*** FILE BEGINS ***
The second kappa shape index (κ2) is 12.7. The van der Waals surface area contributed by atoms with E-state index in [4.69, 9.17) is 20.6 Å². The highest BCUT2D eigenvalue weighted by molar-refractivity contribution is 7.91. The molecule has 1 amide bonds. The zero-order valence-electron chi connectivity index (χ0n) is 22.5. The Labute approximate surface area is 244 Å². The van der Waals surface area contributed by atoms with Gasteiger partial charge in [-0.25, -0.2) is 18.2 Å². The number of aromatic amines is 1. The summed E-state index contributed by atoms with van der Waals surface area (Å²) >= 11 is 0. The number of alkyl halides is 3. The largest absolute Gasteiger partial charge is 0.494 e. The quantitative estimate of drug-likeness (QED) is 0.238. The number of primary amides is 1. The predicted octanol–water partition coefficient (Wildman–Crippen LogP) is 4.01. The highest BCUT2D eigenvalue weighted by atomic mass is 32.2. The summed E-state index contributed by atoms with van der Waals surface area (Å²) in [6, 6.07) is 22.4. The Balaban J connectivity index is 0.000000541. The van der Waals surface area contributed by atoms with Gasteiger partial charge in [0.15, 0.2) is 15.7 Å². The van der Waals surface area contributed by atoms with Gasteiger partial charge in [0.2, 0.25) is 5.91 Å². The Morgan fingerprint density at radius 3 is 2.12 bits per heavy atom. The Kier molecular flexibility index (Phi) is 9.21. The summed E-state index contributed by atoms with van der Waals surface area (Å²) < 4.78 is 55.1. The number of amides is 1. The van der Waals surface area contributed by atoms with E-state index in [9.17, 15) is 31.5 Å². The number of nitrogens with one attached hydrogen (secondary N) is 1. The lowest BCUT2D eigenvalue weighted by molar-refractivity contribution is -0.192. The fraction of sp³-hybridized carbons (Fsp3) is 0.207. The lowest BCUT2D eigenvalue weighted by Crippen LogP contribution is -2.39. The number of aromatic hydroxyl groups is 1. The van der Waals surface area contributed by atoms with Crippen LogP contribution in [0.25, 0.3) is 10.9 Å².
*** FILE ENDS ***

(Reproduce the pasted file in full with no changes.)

The second kappa shape index (κ2) is 12.7. The van der Waals surface area contributed by atoms with E-state index in [4.69, 9.17) is 20.6 Å². The highest BCUT2D eigenvalue weighted by molar-refractivity contribution is 7.91. The molecule has 1 amide bonds. The zero-order valence-electron chi connectivity index (χ0n) is 22.5. The Labute approximate surface area is 244 Å². The van der Waals surface area contributed by atoms with Gasteiger partial charge in [-0.25, -0.2) is 18.2 Å². The number of aromatic amines is 1. The summed E-state index contributed by atoms with van der Waals surface area (Å²) >= 11 is 0. The number of alkyl halides is 3. The largest absolute Gasteiger partial charge is 0.494 e. The quantitative estimate of drug-likeness (QED) is 0.238. The number of primary amides is 1. The predicted octanol–water partition coefficient (Wildman–Crippen LogP) is 4.01. The highest BCUT2D eigenvalue weighted by atomic mass is 32.2. The summed E-state index contributed by atoms with van der Waals surface area (Å²) in [6, 6.07) is 22.4. The Balaban J connectivity index is 0.000000541. The van der Waals surface area contributed by atoms with Gasteiger partial charge in [0.15, 0.2) is 15.7 Å². The van der Waals surface area contributed by atoms with Gasteiger partial charge in [0.2, 0.25) is 5.91 Å². The Morgan fingerprint density at radius 3 is 2.12 bits per heavy atom. The Kier molecular flexibility index (Phi) is 9.21. The summed E-state index contributed by atoms with van der Waals surface area (Å²) < 4.78 is 55.1. The number of amides is 1. The van der Waals surface area contributed by atoms with E-state index in [9.17, 15) is 31.5 Å². The number of nitrogens with one attached hydrogen (secondary N) is 1. The lowest BCUT2D eigenvalue weighted by molar-refractivity contribution is -0.192. The fraction of sp³-hybridized carbons (Fsp3) is 0.207. The lowest BCUT2D eigenvalue weighted by Crippen LogP contribution is -2.39. The number of aromatic hydroxyl groups is 1. The van der Waals surface area contributed by atoms with Crippen LogP contribution in [0.25, 0.3) is 10.9 Å².